The reflection on poverty and wealth and the poor and rich should not leave anyone indifferent. No one among us can say, “This does not apply to me, there are wealthier and more selfish people than myself in this world.” Even if this were true, there are definitely people who are poorer than any one of us, who are in need of our help. This is the reason I say that the theme from today’s gospel reading should leave none of us feeling indifferent.
In this story we are shown two extremes; a proud, rich man and his antithesis, the beggar Lazarus. While the former, whose name the Evangelist does not even mention, dressed in purple and fine linen, the latter lay at the rich man’s gate covered with sores, “desiring to be fed with the crumbs which fell from the rich man’s table.” (Luke 16:21) Read chapter 16 of Luke’s gospel and you will learn all about this parable.
I may be mistaken, but I do want to believe that among us there are no such individuals as this ruthless rich man.
Wealth, dear brothers and sisters, is a great temptation and, to an even greater degree, a punishment. It is a temptation because it puts the wealthy individual before a choice to either fully give himself over to the pleasures of a life lived in wealth, or use this wealth to do good and give one’s life a Christian meaning. The ones that give in to a life of pleasure and wealth are punished by becoming enslaved to their own wealth and by worrying night and day how to preserve it and increase it. Many times, the increasing of wealth is, as we all know, connected with actions that are not in sync with Christian morality and human conscience. An individual whose conscience is not calm cannot be happy.
After the death of one of the wealthiest individuals of our times we were able to read in the papers a lament of his own life as written by a journalist to whom this wealthy man confessed his woes. Of his own life, the wealthy individual says that it was unhappy and wretched. The problem was that he was not able to make moves in a timely fashion that would give his life meaning. It is a sad fact that other rich individuals do not wish to learn from his story. They continue on their paths. Sadly, we know the outcome of their journey.
Wealth often turns into its antipode. There are many examples of rich individuals, even in our community. Powerful and influential, they chose not to think about the times ahead but rather fenced themselves into their wealth, thinking that they needed no one and that they were quite self-sufficient. Life passed them by and they found themselves alone. It was difficult for them to return to the flow of life. Had they been more generous in better times, there would have been no shortage of helping hands to assist them…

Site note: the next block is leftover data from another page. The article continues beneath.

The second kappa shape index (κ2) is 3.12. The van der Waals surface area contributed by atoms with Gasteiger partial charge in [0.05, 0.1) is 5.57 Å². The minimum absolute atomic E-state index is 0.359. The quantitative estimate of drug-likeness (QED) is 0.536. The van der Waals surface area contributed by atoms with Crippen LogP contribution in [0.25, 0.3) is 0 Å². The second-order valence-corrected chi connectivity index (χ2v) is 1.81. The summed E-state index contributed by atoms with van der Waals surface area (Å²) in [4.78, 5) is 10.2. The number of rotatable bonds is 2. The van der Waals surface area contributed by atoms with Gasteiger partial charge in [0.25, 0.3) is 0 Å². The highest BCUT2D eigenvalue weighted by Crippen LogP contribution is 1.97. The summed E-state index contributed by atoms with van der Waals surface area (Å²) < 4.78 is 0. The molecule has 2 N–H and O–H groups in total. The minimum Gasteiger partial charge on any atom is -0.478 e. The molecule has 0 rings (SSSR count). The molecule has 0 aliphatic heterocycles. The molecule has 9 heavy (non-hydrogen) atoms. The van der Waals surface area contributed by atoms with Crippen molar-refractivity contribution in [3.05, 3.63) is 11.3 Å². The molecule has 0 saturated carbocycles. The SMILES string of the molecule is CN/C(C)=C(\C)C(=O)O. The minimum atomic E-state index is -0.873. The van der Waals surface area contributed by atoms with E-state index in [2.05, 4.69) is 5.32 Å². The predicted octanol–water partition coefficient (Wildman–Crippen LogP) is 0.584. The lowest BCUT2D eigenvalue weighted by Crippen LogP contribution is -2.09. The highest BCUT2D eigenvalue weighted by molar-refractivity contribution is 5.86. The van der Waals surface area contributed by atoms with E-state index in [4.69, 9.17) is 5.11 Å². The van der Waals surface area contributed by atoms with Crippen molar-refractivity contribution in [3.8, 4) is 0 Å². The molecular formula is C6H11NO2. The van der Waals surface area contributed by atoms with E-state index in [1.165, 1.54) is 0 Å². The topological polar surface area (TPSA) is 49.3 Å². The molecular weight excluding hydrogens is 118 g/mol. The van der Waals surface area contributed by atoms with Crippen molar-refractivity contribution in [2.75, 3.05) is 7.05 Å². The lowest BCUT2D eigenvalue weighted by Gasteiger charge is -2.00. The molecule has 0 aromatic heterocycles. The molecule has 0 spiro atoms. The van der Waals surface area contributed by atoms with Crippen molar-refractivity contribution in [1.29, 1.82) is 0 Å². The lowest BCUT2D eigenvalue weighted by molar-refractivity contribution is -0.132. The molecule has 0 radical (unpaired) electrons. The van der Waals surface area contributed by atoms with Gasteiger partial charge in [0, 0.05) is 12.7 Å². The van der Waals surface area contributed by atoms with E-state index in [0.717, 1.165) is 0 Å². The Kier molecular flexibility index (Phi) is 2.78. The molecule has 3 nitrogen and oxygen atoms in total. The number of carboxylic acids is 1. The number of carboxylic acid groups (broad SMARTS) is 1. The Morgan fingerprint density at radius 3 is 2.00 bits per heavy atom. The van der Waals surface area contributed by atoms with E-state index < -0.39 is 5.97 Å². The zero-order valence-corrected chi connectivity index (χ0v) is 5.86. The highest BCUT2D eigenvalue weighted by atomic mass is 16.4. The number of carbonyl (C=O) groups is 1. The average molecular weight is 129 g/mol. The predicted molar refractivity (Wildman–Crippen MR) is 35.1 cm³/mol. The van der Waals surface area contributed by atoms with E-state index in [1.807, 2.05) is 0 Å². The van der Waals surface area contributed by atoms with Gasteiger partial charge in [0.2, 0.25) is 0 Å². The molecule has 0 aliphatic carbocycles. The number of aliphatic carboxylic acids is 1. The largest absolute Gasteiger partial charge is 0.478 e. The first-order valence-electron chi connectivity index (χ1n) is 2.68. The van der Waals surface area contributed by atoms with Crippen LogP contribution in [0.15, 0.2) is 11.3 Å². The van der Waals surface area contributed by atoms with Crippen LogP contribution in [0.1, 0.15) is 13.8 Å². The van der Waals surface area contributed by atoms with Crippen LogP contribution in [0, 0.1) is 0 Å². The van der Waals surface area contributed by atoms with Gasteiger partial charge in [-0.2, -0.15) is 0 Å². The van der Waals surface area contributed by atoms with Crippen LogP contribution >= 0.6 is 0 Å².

Solidarity is a word we use all too often, yet we hardly ever act upon it. Many words, little action. We forget most of the time that by helping others we help ourselves. Selfishness is both a sin and a punishment. Egoists are to be condemned but also pitied. I found an example of this in a story in the most recent issue of the “St. Sava’s Bell” magazine. A certain priest prayed to God asking to be allowed to see heaven and hell. First they went into a room where there were many people sitting around a richly set table. One would expect them to be very happy and satisfied, but they were desperate. The forks that they were holding in their hands were too long so they were not able to reach into their plates to eat nor were they able to put the forks into their mouths to eat. They were terribly hungry and therefore desperate. “This is hell,” said God. In another room they saw other people also seated around a table set with all kinds of delicacies but their faces reflected happiness and satisfaction. They, too, held the same long forks in their hands, but they were all well fed. At first the priest did not understand what was going on. Then God said, “These people are feeding one another with their long forks.”
Living in a community with others, understanding their cares and worries, helping one another, all this is a great skill in life. We reach Heaven through our life on earth, in the company of others, never alone and always through active love towards our fellow men. “If someone says, ‘I love God,’ and hates his brother, he is a liar; for he who does not love his brother whom he has not seen?” (1 John 4:20) it is said in the Holy Scripture.
Let us reflect, brothers and sisters, on what we have just heard. May selfishness always be far away from us. May we always live unselfishly with our fellow men so that we may be made worthy of the kingdom of heaven. Amen.
Belgrade, October 25, 1980.